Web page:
Movie review: ‘The Muppets’ are sweet and subversive


You know times are tough when even the Muppets are facing bankruptcy, or worse, playing in a Muppet tribute band. What happened to the “rainbow connection”?

That and more will be answered with nostalgic charm and big, splashy production numbers in the very warm and fuzzy musical comedy of “The Muppets.” The movie stars Jason Segel, Amy Adams, Chris Cooper and pretty much every Muppet that has ever graced a screen, small or large, since the late Jim Henson first brought them to life many decades ago.

This newest Muppet fable begins in an idyllic slice of ‘50s-era Americana, Smalltown, USA, with old home movies of best friends and brothers, Gary (Segel) and Walter (Walter, in an impressive acting debut). Though no one makes a mention of it, Gary is a human and Walter is a puppet, that blended reality one of the conceits the Muppets have exploited so well from the beginning.


As you might imagine, Smalltown is a grand place to grow up: The grass is always green, kids love going to school, and universal happiness (if not healthcare) is a given. Mary (Adams) and Gary are sweethearts, getting ready to celebrate their 10th anniversary together and heading to Hollywood to do it. The romance is all very chaste, which is good because the twosome quickly becomes a threesome, with Walter tagging along.

A huge Muppets fan, Walter’s just dying to tour the troupe’s old studio. If this were a different world, right about now Mary would issue an it’s-me-or-the-puppet ultimatum, but she just sighs and makes room in the car.

The villain here is oilman Tex Richman (Cooper), a tycoon who’s about to take control of the famed Muppet theater, which has definitely gone to seed. While Walter’s savoring a few moments in Kermit’s old office, he happens to overhear the specifics of Tex’s nefarious plans and knows the only way to save the day, or at least the property, is to get the frog involved.

And that he does. Kermit’s living large but alone in his Hollywood manse. Miss Piggy’s in Paris, a plus-size fashion editor for Vogue. The others have scattered to the four winds, or Reno. But before you know it, and with a little movie magic, Kermit has rounded up the old gang, and the filmmakers have had a few laughs at Hollywood’s expense.

Segel, who’s got lovable schlub down to a science, and Adams, not quite as enchanting as she was as the fairy tale princess in 2007’s “Enchanted,” but close enough, are perfectly cast. They are completely at ease in a world filled with Muppets and Muppet problems, and totally game for the huge musical numbers.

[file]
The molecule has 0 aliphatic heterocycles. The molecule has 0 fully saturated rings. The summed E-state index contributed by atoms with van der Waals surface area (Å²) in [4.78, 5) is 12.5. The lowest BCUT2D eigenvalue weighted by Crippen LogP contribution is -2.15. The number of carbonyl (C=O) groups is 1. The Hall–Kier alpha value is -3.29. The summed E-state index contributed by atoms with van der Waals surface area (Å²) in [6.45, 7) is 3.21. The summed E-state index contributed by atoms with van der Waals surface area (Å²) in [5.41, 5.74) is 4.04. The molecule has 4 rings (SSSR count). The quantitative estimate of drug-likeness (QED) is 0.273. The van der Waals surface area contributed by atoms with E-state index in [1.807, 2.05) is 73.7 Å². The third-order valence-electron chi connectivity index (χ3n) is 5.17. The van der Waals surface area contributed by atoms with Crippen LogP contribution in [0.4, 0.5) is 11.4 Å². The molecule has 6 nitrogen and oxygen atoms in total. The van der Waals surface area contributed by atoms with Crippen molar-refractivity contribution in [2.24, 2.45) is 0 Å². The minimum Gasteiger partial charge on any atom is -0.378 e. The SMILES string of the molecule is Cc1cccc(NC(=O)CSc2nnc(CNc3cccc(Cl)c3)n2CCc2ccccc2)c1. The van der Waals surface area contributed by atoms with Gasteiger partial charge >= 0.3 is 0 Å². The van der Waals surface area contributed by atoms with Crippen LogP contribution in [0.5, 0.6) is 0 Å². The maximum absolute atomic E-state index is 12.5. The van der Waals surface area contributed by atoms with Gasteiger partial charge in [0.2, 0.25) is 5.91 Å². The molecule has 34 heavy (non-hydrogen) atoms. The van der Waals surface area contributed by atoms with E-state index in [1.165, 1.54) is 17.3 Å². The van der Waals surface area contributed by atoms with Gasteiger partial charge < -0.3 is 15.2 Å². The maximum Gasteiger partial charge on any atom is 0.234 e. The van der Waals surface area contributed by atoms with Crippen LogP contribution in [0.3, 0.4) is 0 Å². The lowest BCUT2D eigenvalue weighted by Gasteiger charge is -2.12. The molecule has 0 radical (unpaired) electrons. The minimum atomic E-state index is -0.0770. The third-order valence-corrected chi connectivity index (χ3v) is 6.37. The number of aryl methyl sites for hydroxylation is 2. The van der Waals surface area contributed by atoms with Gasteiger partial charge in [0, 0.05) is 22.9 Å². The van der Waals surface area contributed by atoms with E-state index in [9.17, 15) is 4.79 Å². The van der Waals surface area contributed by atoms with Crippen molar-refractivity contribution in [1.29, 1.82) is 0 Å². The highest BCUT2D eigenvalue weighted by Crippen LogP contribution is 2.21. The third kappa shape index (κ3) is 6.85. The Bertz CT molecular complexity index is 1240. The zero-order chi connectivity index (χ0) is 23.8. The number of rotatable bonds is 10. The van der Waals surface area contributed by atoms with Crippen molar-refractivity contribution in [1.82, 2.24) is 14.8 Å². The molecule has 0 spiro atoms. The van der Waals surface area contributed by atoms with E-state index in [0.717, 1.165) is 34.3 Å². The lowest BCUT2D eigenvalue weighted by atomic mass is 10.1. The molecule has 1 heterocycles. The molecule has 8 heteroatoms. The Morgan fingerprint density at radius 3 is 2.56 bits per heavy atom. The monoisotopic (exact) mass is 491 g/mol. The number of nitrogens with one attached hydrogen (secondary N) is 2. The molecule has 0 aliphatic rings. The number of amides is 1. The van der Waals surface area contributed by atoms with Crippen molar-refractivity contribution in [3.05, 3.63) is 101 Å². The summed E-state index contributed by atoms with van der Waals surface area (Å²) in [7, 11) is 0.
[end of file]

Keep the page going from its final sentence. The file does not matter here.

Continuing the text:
Walter, a newcomer the filmmakers added, is adorably insecure and a good addition to the house that Henson built, which included so many iconic characters — the out-of-control Animal comes to mind among many favorites.


One of the movie’s delights is all the subversive parody slipped into its very smart script by co-writers Segel and Nicholas Stoller (“Get Him to the Greek”). The pair, self-professed die-hard fans, included a small Muppet homage in their collaboration on “Forgetting Sarah Marshall,” but thought — why not put on a whole new movie, which is not unlike the “why don’t we put on a show” idea that drives the action here.

With “Flight of the Conchords” alum James Bobin directing and one of the show’s creators/stars, Bret McKenzie, contributing three new songs, among other things, there is a clever edginess that helps keep the film afloat. That sensibility is very much a franchise tradition considering Henson called a 1975 TV pilot, “The Muppet Show: Sex and Violence,” and took a few well-aimed shots at the controversy.

You’ll bump into a famous face doing a funny cameo around nearly every corner, Jack Black’s most frequently. Many of them remain uncredited for now to keep the surprise, though I’d just suggest you keep an eye out for the most fabulous one, which hits with a big bang.

For all its sharpness, the movie has a very sweet streak. Its Technicolor gloss (director of photography Don Burgess, Oscar nominated for another fable, “Forrest Gump”) and “Leave It to Beaver” fashion sense (Rahel Afiley on costumes, Steve Saklad on production design, both outstanding) do much to create the feel of a more innocent time.

Still, the filmmakers are definitely playing around with the form, breaking the fourth wall and messing with movie conventions when it suits them. There are a few stumbles, but not too many, and by the time Gary and Walter get to a showstopping number that asks the burning question — “Am I a man, or a Muppet?” — you are completely hooked.